Pollination and seed spreading

Jump to


Lots of plants rely on insects like bees to reproduce.

To make a seed, a flower needs to be pollinated. This means that pollen from one flower needs to travel to another. Bees are very important for carrying the pollen between flowers.

Why are bees so important?

Bees help plants to reproduce and this is really important for all living things on our planet. To encourage bees to visit them, flowers have colourful petals and an attractive scent. Some flowers give the bees a sugary reward called nectar too.

Watch: The journey of a bee

Follow the journey of these bees as they pollinate flowers.

Flowers produce seeds

When pollen has moved from one flower to another, the flower that loses pollen will start to die. It no longer needs its colourful petals, scent or nectar. But before it dies, the flower will produce seeds.

We use many of these seeds, like corn and oats, to make foods like bread and breakfast cereal.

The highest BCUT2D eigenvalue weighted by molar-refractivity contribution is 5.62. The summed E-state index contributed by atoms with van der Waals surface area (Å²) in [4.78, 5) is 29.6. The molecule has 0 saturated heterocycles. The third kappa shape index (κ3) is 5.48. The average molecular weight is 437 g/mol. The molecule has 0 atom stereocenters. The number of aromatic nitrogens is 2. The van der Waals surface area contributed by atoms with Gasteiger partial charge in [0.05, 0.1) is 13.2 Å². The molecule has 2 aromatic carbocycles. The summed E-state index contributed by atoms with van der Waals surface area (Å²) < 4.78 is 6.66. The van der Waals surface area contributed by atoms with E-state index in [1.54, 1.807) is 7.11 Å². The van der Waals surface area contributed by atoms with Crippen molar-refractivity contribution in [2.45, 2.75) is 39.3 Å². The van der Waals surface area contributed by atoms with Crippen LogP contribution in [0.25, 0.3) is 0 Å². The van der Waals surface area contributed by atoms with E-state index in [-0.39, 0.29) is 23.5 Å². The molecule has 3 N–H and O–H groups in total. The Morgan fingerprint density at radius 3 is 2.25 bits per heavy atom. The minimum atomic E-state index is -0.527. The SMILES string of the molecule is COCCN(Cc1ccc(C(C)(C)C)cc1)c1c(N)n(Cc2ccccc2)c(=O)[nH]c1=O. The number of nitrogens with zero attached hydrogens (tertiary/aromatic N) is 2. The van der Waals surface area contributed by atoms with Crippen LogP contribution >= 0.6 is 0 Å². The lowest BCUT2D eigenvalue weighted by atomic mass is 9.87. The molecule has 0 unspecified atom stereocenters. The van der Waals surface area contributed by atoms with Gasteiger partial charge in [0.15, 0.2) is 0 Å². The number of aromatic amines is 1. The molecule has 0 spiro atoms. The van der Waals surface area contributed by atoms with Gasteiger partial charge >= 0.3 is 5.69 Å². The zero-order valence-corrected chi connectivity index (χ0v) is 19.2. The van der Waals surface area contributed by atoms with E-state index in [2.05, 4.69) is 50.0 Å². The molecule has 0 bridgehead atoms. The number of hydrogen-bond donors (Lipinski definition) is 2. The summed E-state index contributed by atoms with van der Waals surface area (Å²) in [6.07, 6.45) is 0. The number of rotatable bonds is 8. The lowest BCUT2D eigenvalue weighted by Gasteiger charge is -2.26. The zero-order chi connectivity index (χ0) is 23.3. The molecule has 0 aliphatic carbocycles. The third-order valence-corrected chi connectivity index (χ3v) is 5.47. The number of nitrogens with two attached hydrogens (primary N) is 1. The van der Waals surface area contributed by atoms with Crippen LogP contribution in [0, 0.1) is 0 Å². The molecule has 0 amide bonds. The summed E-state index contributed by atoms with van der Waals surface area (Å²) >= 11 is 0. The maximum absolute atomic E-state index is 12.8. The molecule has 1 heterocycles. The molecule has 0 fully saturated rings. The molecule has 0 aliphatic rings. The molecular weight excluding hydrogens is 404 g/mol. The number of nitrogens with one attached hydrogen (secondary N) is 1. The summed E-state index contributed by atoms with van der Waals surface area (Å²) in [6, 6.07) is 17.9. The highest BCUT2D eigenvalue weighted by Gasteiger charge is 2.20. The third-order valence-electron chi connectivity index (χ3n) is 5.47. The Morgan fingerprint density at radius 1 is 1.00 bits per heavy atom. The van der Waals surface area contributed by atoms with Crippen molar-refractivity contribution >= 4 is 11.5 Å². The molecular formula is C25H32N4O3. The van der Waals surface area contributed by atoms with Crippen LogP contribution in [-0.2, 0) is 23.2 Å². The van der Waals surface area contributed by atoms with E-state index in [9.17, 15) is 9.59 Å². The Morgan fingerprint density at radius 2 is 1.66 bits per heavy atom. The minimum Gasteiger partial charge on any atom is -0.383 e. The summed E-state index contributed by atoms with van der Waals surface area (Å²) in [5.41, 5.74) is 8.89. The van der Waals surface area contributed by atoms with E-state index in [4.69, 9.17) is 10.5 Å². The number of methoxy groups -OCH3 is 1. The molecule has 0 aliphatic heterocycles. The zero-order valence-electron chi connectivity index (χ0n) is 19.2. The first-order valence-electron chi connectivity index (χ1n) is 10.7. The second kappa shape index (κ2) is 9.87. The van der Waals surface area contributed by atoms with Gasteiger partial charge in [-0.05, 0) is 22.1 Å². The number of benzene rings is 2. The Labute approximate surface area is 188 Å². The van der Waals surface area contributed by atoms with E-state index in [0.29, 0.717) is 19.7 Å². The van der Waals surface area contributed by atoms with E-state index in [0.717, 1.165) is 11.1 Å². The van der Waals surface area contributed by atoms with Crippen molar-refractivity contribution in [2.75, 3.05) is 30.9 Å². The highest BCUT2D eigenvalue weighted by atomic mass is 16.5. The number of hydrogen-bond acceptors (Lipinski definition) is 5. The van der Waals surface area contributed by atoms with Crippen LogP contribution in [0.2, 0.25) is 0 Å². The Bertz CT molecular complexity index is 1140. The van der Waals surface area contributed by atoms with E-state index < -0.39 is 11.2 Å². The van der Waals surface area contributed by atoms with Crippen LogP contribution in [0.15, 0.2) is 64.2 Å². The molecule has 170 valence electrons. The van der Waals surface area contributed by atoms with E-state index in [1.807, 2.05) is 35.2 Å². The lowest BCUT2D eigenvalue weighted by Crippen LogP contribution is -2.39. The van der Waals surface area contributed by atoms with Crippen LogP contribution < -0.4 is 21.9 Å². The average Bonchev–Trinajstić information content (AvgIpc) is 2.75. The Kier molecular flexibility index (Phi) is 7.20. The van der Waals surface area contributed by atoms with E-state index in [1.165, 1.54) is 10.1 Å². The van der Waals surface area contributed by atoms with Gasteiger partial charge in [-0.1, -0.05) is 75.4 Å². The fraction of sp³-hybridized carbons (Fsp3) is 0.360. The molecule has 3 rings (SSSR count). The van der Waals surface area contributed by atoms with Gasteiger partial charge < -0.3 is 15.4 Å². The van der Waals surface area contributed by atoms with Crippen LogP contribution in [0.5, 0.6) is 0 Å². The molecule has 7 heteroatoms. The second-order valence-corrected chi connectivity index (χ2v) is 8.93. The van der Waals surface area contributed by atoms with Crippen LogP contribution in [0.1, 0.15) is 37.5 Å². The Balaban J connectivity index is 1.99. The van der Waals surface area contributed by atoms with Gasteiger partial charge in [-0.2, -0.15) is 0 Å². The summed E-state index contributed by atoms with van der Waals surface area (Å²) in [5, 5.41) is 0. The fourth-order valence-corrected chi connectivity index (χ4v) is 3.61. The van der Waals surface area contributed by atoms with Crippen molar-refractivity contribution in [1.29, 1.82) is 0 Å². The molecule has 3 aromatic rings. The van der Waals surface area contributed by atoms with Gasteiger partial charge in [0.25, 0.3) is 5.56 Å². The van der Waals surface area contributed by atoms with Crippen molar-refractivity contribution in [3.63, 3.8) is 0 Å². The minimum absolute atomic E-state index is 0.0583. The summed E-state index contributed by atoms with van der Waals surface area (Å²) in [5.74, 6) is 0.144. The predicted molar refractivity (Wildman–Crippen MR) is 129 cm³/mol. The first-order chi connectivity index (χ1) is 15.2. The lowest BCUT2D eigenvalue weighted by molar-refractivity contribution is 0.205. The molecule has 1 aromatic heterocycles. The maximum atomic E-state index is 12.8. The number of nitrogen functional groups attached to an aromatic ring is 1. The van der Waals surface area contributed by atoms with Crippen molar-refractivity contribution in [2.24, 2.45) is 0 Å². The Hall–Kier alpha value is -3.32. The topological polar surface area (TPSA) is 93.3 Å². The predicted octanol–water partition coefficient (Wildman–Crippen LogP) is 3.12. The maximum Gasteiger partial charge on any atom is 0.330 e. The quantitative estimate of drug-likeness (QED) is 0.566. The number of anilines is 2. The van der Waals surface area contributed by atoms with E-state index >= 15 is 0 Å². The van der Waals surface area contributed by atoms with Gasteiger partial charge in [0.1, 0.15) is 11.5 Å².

Some seeds are surrounded by fruit, such as apples, plums and pears which we grow and eat.

An apple cut in half to show the pips.

Spreading seeds

Plants spread their seeds in lots of different ways. This is called seed dispersal. Some seeds are transported by the wind and are shaped to float, glide or spin through the air.

Watch: How flowers spread their seeds

Discover the different ways plants spread their seeds.

How flowers spread their seeds

Plants growing near a river or the sea may use the flowing water to transport their seeds.

Coconuts are seeds spread by the sea.

1 of 5

However a seed is spread, it will germinate and grow into a new plant when the conditions are right.


Test your knowledge of pollination and seed spreading with the activities below.

Activity 1: Order the pollination process

Activity 2: Bees and flowers quiz

Activity 3: Odd one out

Which of these plants, or products of plants, would be best at attracting bees? Explain your answer with three reasons.

There's more to learn...

This guide
Bees flying around near flowers.

Pollination and seed spreading